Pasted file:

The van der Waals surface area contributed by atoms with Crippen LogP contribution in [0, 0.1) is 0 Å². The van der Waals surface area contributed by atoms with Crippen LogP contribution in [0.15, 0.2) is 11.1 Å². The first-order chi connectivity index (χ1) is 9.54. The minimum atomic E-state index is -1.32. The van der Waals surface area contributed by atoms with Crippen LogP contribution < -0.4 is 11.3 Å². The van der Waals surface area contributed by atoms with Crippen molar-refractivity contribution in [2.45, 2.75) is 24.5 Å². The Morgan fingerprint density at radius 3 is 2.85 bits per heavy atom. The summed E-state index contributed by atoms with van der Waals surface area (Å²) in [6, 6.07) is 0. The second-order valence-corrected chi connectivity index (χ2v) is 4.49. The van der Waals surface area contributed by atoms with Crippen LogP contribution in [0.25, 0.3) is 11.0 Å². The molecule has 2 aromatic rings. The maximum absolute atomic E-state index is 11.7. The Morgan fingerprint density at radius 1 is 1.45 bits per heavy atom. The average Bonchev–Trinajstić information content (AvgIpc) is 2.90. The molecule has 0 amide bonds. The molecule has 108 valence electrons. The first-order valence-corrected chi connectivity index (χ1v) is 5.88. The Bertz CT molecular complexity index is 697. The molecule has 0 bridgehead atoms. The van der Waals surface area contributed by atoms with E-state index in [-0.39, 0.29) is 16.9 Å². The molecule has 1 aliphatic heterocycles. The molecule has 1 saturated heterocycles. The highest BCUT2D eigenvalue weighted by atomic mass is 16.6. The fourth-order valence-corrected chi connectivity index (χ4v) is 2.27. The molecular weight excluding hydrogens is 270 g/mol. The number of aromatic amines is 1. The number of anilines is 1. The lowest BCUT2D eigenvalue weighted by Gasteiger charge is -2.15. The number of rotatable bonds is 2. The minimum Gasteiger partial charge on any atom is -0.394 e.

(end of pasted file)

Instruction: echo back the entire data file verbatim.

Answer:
The van der Waals surface area contributed by atoms with Crippen LogP contribution in [0, 0.1) is 0 Å². The van der Waals surface area contributed by atoms with Crippen LogP contribution in [0.15, 0.2) is 11.1 Å². The first-order chi connectivity index (χ1) is 9.54. The minimum atomic E-state index is -1.32. The van der Waals surface area contributed by atoms with Crippen LogP contribution < -0.4 is 11.3 Å². The van der Waals surface area contributed by atoms with Crippen molar-refractivity contribution in [2.45, 2.75) is 24.5 Å². The Morgan fingerprint density at radius 3 is 2.85 bits per heavy atom. The summed E-state index contributed by atoms with van der Waals surface area (Å²) in [6, 6.07) is 0. The second-order valence-corrected chi connectivity index (χ2v) is 4.49. The van der Waals surface area contributed by atoms with Crippen LogP contribution in [0.25, 0.3) is 11.0 Å². The molecule has 2 aromatic rings. The maximum absolute atomic E-state index is 11.7. The Morgan fingerprint density at radius 1 is 1.45 bits per heavy atom. The average Bonchev–Trinajstić information content (AvgIpc) is 2.90. The molecule has 0 amide bonds. The molecule has 108 valence electrons. The first-order valence-corrected chi connectivity index (χ1v) is 5.88. The Bertz CT molecular complexity index is 697. The molecule has 0 bridgehead atoms. The van der Waals surface area contributed by atoms with E-state index in [-0.39, 0.29) is 16.9 Å². The molecule has 1 aliphatic heterocycles. The molecule has 1 saturated heterocycles. The highest BCUT2D eigenvalue weighted by atomic mass is 16.6. The fourth-order valence-corrected chi connectivity index (χ4v) is 2.27. The molecular weight excluding hydrogens is 270 g/mol. The number of aromatic amines is 1. The number of anilines is 1. The lowest BCUT2D eigenvalue weighted by Gasteiger charge is -2.15. The number of rotatable bonds is 2. The minimum Gasteiger partial charge on any atom is -0.394 e.